Nonprofits, city housing department stretch budgets to create affordable housing as costs for materials rise

Nonprofits, city housing department stretch budgets to create affordable housing as costs for building materials rises

SAN ANTONIO – Nonprofits and the city of San Antonio are forced to stretch their budget as the price of homes and building materials rise, presenting a challenge in creating affordable housing for low-income communities.

San Antonio’s Neighborhood and Housing Services Department provides affordable housing programs for the community through grants to develop or rehab affordable homes.

In some instances, the department also helps first-time homeowners who qualify get down payment assistance. But the rising cost of home prices and materials means fewer citizens get help.

Eighty percent of Veronica Soto’s job is to deliver affordable housing programs on a budget as the director of Neighborhood and Housing Services. She said the city has to change its policy of giving to increase the amounts. Those kinds of decisions take time and city council approval, but they’re necessary if they want the affordable programs to be effective.

“The same amount of money we gave out last year is not going to yield the same number of units,” Soto said.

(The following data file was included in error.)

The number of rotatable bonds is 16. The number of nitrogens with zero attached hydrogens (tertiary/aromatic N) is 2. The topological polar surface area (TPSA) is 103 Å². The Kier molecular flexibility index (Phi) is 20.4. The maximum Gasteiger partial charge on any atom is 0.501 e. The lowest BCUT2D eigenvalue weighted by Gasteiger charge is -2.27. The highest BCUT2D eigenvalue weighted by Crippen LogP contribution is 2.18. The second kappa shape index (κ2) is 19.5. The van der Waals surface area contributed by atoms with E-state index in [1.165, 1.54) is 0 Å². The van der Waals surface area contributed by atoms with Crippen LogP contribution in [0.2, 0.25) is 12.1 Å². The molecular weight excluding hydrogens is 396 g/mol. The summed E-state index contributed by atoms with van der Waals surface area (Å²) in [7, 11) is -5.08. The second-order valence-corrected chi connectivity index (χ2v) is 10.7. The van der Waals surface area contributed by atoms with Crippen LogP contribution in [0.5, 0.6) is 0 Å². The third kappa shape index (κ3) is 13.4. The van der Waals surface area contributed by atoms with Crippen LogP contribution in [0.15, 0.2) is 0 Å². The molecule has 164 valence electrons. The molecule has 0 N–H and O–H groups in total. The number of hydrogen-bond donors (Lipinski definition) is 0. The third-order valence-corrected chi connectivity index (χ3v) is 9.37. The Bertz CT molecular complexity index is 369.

Officials with Habitat for Humanity San Antonio, one of the nonprofits that teams up with the city to provide affordable housing, say they feel the pinch of increased costs.

Stephanie Wiese, vice president of Habitat for Humanity San Antonio, says shipping costs out of Asia are four to five times now. Trucking costs are twice what it usually costs, she said.

“We’re seeing about a $10,000 increase per house. That’s hard when we’re building 51 Habitat Homes and all these other homes in the community,” Wiese said.

Habitat for Humanity San Antonio says it works hard to ensure those extra costs don’t trickle down to its homeowners.

Wiese says the community has been very giving to help them be able to deliver the same number of homes, but the increasing costs means they’re limited in their ability to grow.

The San Antonio Housing Trust recently granted Habitat for Humanity San Antonio $200,000 for help on the construction of 20 houses.

Soto says the city will take a look at next year’s budget starting in August. Her hope is that there will be an increase if the city hopes to save the same amount of people as this year.


San Antonio’s Emergency Housing Assistance Program has more than $50 million available to help families

About the Authors:

Patty Santos joined the KSAT 12 News team in July 2017. She has a proven track record of reporting on hard-hitting news that affects the community.

Chandler Watson is a photojournalist at KSAT 12. Originally from the Houston area, he graduated from Texas State University in 2018 with a bachelor’s of science in Mass Communication. Chandler is no stranger to San Antonio, as he’s worked here for 3 years prior to joining KSAT. He’s excited to bring you the stories of our community!